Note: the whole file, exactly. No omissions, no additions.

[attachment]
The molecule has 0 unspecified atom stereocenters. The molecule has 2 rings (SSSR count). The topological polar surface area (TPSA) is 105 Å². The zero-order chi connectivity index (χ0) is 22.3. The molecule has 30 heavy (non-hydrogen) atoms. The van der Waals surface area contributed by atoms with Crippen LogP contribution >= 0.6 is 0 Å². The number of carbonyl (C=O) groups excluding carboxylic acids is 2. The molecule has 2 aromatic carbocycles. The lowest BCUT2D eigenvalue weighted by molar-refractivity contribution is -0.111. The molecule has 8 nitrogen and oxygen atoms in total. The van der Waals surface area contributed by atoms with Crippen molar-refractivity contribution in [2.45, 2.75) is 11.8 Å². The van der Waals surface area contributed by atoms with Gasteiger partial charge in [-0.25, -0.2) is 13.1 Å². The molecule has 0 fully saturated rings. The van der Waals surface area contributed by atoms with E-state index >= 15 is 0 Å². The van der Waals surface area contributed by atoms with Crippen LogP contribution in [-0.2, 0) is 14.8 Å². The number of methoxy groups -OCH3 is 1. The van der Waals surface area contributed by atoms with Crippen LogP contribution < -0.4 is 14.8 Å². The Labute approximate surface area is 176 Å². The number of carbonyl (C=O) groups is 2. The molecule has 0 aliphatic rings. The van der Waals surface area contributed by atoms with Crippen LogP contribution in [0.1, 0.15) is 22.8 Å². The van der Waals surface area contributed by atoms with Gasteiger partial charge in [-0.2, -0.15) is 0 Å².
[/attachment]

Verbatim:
The molecule has 0 unspecified atom stereocenters. The molecule has 2 rings (SSSR count). The topological polar surface area (TPSA) is 105 Å². The zero-order chi connectivity index (χ0) is 22.3. The molecule has 30 heavy (non-hydrogen) atoms. The van der Waals surface area contributed by atoms with Crippen LogP contribution >= 0.6 is 0 Å². The number of carbonyl (C=O) groups excluding carboxylic acids is 2. The molecule has 2 aromatic carbocycles. The lowest BCUT2D eigenvalue weighted by molar-refractivity contribution is -0.111. The molecule has 8 nitrogen and oxygen atoms in total. The van der Waals surface area contributed by atoms with Crippen molar-refractivity contribution in [2.45, 2.75) is 11.8 Å². The van der Waals surface area contributed by atoms with Gasteiger partial charge in [-0.25, -0.2) is 13.1 Å². The molecule has 0 fully saturated rings. The van der Waals surface area contributed by atoms with E-state index >= 15 is 0 Å². The van der Waals surface area contributed by atoms with Crippen LogP contribution in [-0.2, 0) is 14.8 Å². The number of methoxy groups -OCH3 is 1. The van der Waals surface area contributed by atoms with Crippen LogP contribution < -0.4 is 14.8 Å². The Labute approximate surface area is 176 Å². The number of carbonyl (C=O) groups is 2. The molecule has 0 aliphatic rings. The van der Waals surface area contributed by atoms with Crippen LogP contribution in [0.1, 0.15) is 22.8 Å². The van der Waals surface area contributed by atoms with Gasteiger partial charge in [-0.2, -0.15) is 0 Å².